- In the film Manhattan, a character at a cocktail party mentions a "devastating satirical piece on the op-ed page of the Times." To which Woody Allen responds, "Whoa, whoa. A satirical piece in the Times is one thing, but bricks and baseball bats really gets right to the point of it."
- In the international battle over Syria, it seems that while Obama sides with our neurotic-intellectual-in-chief, Russian president Vladimir Putin sides with The New York Times opinion section.
- A sidenote: Putin has a real affinity for publishing opinion pieces in the United States when expensive gifts of booze have failed to work their magic on White House officials. To wit, his former contributions to The Huffington Post.
- He ends his devastating criticism of U.S. foreign policy in today's Grey Lady by saying, "My working and personal relationship with President Obama is marked by growing trust. I appreciate this. I carefully studied his address to the nation on Tuesday. And I would rather disagree with a case he made on American exceptionalism, stating that the United States’ policy is “what makes America different. It’s what makes us exceptional.” It is extremely dangerous to encourage people to see themselves as exceptional, whatever the motivation. There are big countries and small countries, rich and poor, those with long democratic traditions and those still finding their way to democracy. Their policies differ, too. We are all different, but when we ask for the Lord’s blessings, we must not forget that God created us equal."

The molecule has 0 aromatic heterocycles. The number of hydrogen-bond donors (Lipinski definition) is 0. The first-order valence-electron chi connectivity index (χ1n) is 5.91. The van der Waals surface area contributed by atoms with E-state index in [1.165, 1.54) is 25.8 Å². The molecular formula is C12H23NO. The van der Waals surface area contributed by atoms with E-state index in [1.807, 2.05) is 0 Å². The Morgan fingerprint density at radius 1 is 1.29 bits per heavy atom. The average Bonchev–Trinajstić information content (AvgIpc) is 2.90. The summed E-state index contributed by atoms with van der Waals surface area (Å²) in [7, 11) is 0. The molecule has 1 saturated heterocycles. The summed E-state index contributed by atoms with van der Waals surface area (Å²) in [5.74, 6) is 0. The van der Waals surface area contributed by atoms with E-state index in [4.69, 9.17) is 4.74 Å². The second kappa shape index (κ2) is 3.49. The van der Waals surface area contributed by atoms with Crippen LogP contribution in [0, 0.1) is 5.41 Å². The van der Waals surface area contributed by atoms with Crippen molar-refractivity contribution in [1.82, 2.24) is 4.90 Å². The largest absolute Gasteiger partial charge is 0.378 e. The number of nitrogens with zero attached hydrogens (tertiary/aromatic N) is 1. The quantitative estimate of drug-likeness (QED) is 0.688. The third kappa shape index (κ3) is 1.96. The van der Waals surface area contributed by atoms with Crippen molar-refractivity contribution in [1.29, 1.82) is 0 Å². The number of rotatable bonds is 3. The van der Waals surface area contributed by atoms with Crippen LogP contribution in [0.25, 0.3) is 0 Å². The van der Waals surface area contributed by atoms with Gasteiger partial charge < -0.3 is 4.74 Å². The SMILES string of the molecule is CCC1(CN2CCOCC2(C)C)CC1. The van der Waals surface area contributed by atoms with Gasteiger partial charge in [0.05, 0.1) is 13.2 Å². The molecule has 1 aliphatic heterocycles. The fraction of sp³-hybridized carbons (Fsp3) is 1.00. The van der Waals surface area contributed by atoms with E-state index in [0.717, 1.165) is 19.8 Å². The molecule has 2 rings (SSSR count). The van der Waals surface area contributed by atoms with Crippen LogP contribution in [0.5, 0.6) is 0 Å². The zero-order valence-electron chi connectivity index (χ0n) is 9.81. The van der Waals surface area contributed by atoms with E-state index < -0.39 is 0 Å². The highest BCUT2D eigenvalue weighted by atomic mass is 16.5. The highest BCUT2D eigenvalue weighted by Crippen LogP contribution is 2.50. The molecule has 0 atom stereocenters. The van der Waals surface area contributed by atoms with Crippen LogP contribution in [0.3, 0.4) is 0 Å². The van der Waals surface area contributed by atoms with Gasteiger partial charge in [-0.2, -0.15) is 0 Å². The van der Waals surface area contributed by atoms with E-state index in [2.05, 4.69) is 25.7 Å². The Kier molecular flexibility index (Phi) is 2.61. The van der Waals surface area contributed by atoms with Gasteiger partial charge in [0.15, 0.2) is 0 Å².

- Alex Pareene's review of the op-ed? "Judged by the usual standards of American newspaper opinion columns, this is a good one. Just as disingenuous and aggravating as George Will at peak form."
- Not so exceptional, eh? Dan Amira would like to remind Putin that he said of the Russian people in 2012, "We are a victorious people! It is in our genes, in our genetic code!”
- Whatever whatever. The White House is chill with all this, and as they said last week, the two presidents aren't as awkward as everyone desperately wants them to be. So they say.
- (And we're kind of used to Putin saying mean things about the United States by now, to be honest. Even though he does love using American history when it suits the needs of his career.)
- One official told Jake Tapper that Putin is "fully invested in Syria’s CW disarmament and that’s potentially better than a military strike—which would deter and degrade but wouldn’t get rid of all the chemical weapons. He now owns this. He has fully asserted ownership of it and he needs to deliver.”
- And, as one of the leaders who "like to think of themselves as having the virtues of large cats,” we can see why the Obama administration would be oh so confident that this Plan B will work swimmingly...
- ... or not. Other public officials aren't quite as impressed. Senator Robert Menendez said today that the op-ed made him "almost [want] to vomit."
- Former secretary of Defense Leon Panetta said, “I think, first and foremost, we have to understand that President Putin should be the last person to lecture the United States about our human values and our human rights and what we stand for,” he said. “We know what we stand for. We know what we are fighting for in the world. And I think his effort to try to do this by a column in The New York Times is just not going to work. We know who the Russians are.”
- Well then. If push comes to shove, the United States should remember that we know Putin's kryptonite.
- And if all diplomacy fails, perhaps the Russian president will embark on his own peace airstrike with his Siberian crane friends.
- Meanwhile, the United Nations is continuing to collect evidence that proves, contrary to Putin's remarks, President Assad is the one behind the chemical attacks in Syria. The CIA has also begun to send weapons to the rebels. Onward we inch in this foreign-policy mess...
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